2022-05-17 Two Days in Cody Wyoming

Green-Winged Teal - Anas carolinensis
During my two-day stay in Cody Wyoming, I paid two visits to nearby Alkali Lake and enjoyed the waterfowl, shorebirds, and gulls I met there.
Marsh Wren - Cistothorus palustris
When I said my goodbyes to Cody, I drove north and stopped by at Ralston Reservoir. There were several species of new migrant arrivals that were setting up nesting territories.

I spent my first night in Cody at the Walmart parking lot. I’d been having difficulty getting clear focus in my camera when taking long shots of large mammals. Modern dSLR cameras can be calibrated to compensate for accurate focusing on various lenses. I’ve only been using the Nikon D850 since beginning this trip last February. While it seemed to work well for the birds I like to shoot, the fur on the larger mammalian subjects doesn’t have as much contrasting lines as the birds do, and so the focus algorithms aren’t as reliable for getting the best results. I set up a target and shot a long series of test-shots. I found a setting that seemed to deliver the best results, and now I seem to get more “keeper” shots.

Near Cody’s southeastern boundary, and near their airport is a low plain hosting several lakes. One of these is called Alkali Lake, for the obvious reason of its high mineral content. Of all the water bodies in the basin, this one was preferred by the widest array of bird-life. I saw phalaropes and other shorebirds, alongside waterfowl and gulls. I spent an afternoon there and returned the next morning to enjoy them again.

When I finished with my afternoon visit with the birds, I drove back to town and spotted a Verizon store. My old faithful cell phone had been shutting down prematurely for the past week, and I suspected the battery was failing. The best option for getting past the issue was to replace the device with a new phone. Finding someone to replace the battery seemed unlikely here, and an upgraded device seemed to be my best option.

The gals in the Verizon store were very helpful and made the experience of transferring all my apps and data an easy ride. Setting up my new phone and learning where to find all the new features is a tedious endeavor. I use several specialty applications, each requiring their own permissions and access to data and to features in the phone. I spent the entire rest of the day parked next to the Verizon store, making repeated visits inside for help from the girls who worked there, and overcoming problems I had trouble solving on my own.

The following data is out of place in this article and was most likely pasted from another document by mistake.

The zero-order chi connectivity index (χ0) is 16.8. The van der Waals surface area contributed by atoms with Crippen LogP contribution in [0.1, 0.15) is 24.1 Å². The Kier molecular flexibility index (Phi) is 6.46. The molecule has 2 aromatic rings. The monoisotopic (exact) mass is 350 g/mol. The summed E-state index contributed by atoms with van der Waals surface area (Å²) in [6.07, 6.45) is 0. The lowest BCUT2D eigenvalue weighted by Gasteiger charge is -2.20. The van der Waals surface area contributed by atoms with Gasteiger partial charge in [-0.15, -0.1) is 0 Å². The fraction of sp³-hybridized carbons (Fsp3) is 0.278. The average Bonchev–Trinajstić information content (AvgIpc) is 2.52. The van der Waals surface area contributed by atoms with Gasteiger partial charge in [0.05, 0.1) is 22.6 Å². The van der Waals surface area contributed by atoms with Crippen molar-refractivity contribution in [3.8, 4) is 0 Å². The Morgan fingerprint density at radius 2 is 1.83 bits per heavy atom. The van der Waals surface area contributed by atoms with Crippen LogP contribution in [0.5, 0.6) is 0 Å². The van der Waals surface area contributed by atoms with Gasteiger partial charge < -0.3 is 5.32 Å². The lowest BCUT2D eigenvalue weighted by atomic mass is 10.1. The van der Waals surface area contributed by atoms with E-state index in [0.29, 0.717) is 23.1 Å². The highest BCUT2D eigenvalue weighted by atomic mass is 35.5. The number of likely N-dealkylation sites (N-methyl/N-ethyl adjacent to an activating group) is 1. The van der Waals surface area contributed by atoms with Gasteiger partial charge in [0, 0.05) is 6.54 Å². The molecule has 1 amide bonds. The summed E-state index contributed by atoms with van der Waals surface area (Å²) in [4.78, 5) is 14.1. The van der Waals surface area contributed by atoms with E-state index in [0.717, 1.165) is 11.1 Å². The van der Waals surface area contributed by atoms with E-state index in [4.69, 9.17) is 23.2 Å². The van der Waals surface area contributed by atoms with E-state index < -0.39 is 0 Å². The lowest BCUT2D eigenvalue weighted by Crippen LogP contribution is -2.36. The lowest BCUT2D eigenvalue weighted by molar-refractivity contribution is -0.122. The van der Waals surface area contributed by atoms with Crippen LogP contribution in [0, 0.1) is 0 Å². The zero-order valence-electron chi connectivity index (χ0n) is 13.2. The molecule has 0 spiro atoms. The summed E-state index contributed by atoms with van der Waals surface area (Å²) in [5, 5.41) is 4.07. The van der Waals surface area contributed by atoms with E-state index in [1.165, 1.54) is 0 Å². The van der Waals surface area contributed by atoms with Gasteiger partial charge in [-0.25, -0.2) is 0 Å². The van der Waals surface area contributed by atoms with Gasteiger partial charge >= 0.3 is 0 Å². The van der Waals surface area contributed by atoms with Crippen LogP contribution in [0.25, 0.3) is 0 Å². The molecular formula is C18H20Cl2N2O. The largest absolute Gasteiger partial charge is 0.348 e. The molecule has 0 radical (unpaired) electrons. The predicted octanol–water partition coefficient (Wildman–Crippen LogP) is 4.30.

I spent the night parked in the Verizon store’s parking lot, then I drove to the nearby Granny’s Cafe for another fine breakfast. Then I ventured out to Alkali Lake for an early morning visit with the birds. Had I waited a few more weeks before I showed up, the timing of my visit to this region would have been better for meeting many of the birds that find their way here. But in the back of my mind, I held hope of pushing my way into Canada to revisit the far north, and the birds that only nest in that region. I had to choose, and I chose to be early for the northern tier of the Lower Forty-Eight, so I might be on time for the birds on the road ahead.

I chose a road out of Cody that leads north past a noted birding location called Ralston Reservoir, 19 miles away. I arrived mid-morning and had the place to myself; just me and the birds. Some of the singers I met were no doubt recent arrivals. I count among these as the Yellow Warbler, the Marsh Wren and the House Wren. Yellow-Headed and Red-Winged Blackbirds probably hadn’t been here long either.

After enjoying the birds for a few hours, I realized I still had a mountain of blog-work to catch up with. My parking place here was remote and quiet, so I decided to settle in and spend the night right there. My next day’s adventure would carry me north into Montana and through the small town of Bridger, where I spent a Fall-Winter-Spring season in 1969-70. I was curious about how it may have changed.

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